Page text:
Political Profile Roger Albert
PRESQUE ISLE, Maine (WAGM) - We continue our political profile segment tonight. WAGM, with the Aroostook Partnership interviewed each candate in the local house and senate races. They each had 5 minutes to answer the same three questions. The interviews were all done through Zoom. Tonight we look at Maine State House District 2 between Republican Roger Albert and Democrat Bernard “Ben” Paradis. We begin with Republican Roger Albert.
Jason Parent, Aroostook Partnership: What are your top three priorities if elected, in the coming legislative session?
Roger Albert, Candidate State House District 2: My top three among many are, the first one are seniors. Inflation is an international event, not just for us Americans. Needless spending by our federal and state government needs to come under some manner of control. When the Biden administration came into being in January of 2021 our inflation rate was at 1.4. In August of this year, we were at an astounding 8.3 and climbing. This inflation is seriously affecting the living standard of our elderly of which the majority are on really low fixed incomes. Some of our elderly are going to have to make a choice of eat or heat in this coming winter season. We need to, in this upcoming legislative session, increase our funding to organizations such as ACAP and others to help our elderly with the impossible decision our senior citizens will have to make to eat or heat. Secondly, inflation, this is not just a state of Maine issue, it’s a national issue, but here in Maine we have felt the effects of this increasing inflation, again, for the past two years. By the increase of food prices, heating fuel, gasoline prices. So far, I fear that we are heading into a recession. We need to prepare ourselves for this with correct policies in place. Our Republican candidates from Paul Lepage, Sue Bernard, Bruce Poliquin, your local house candidates, such as myself and others, need to be voted in to help you and our state in the upcoming years, contain this tiger called the recession. My third one, industry in Aroostook County. This has been rough topic for us that live north of Bangor. We’re fortunate to live in the best part of the state, Northern Maine. Our job opportunities are limited due to a few factors, forestry and agriculture. These two are established in Northern Maine without a question. Then came I95. This highway started in the mid 1950s in Kittery and started moving north throughout the years until it reached Bangor. The original I95 design was to bring I95 to the St. John Valley. There was money in the budget allocated for it. I suspect that due to political infighting at the time as to where this highway was going to end in the St. John Valley, a political decision was made to stop the highway in Houlton and declare that due to sparse populations in Aroostook County, we were made sacrificial lambs and we were told that the highway would continue to cross over to the TransCanada highway. Thus providing, supposedly a total highway experience up to Edmondston, New Brunswick. We were also told that due to a low population north of Bangor, a lack of industry and being too far north, for any industrial entity to come and establish itself. The highway was not feasible. Good God! We have a country north of us and they seem to be doing well. Again, no highway, no development. Industry and business need to move their products and cheaply. Rails and trucking do this in the US. Poor highways do not help. Transportation of products gets costly. We need to resurrect this project of finishing I95 to the Valley. This is 50 years later. We came close to accomplishing this in the past, but now is the time we need to do it.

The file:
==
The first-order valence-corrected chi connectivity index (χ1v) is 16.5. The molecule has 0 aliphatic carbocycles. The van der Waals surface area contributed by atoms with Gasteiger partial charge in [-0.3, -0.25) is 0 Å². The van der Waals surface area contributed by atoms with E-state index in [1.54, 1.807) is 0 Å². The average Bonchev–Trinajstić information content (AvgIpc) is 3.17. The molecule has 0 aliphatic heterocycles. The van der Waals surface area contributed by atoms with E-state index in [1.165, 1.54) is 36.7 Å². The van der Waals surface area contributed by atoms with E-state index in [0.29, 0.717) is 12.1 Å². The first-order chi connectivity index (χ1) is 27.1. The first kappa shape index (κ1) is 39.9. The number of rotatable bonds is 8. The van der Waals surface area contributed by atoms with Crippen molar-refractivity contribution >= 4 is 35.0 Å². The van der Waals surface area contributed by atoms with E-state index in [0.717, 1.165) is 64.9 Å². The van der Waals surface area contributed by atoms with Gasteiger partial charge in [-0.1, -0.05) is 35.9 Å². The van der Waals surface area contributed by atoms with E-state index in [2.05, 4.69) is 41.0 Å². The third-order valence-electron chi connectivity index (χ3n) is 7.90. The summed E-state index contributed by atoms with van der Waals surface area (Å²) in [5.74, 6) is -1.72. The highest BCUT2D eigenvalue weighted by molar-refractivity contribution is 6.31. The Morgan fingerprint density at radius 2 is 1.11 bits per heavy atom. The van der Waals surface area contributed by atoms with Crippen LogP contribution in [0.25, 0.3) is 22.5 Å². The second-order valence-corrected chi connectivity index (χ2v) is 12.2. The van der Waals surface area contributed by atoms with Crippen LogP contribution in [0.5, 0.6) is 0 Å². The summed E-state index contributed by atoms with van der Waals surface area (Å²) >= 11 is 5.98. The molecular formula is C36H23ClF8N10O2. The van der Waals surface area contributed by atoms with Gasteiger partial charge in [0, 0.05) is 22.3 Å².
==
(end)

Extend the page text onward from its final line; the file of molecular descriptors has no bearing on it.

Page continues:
Kelly, NewsSource 8: You have about a minute left for your next questions. What are your thoughts on population growth, or perhaps other strategies, to address our qualified employee shortages in the region?
Roger Albert, Candidate State House District 2: We have a handicap when it comes to retaining our youth anywhere north of Bangor. With the kind of education they have, opportunities north of Bangor are rare. See what’s happening? I just made comments about the lack of a highway system in Northern Maine, which I believe does not help this section of Maine to have opportunities for a diversity of businesses to come in and provide meaningful working opportunities for our educated youth. They are leaving this part of the state due to lack of job opportunities and we are not moving to keep them. We educate them and with that education and whatever college degree they may have received, they are leaving.
Jason Parent, Aroostook Partnership: We are just going to allocate 30 seconds for you to answer this question, we’re about over time and it’s about Aroostook County’s workforce participation rate continues to decline and is currently at 54% for residents 16 and older. What do you feel the barriers are to increasing this important metric and what are your ideas to reverse this trend? And again, 30 seconds.
Roger Albert, Candidate State House District 2: The economic health of local sections of states, whether northern Maine is for businesses to be profitable with whatever they produce and the availability of a highly qualified workforce. This means a workforce that is, again, educated. The University of Maine Fort Kent is known for it’s highly qualified nursing program. It is one of the best in the state. We need to retain these people when they graduate with quality job qualifications. You just heard me comment on why we are not retaining our highly qualified people. In my mind, there is no other place in the continental US that can offer the quality of living conditions that we can in Northern Maine. We just need to make it happen.
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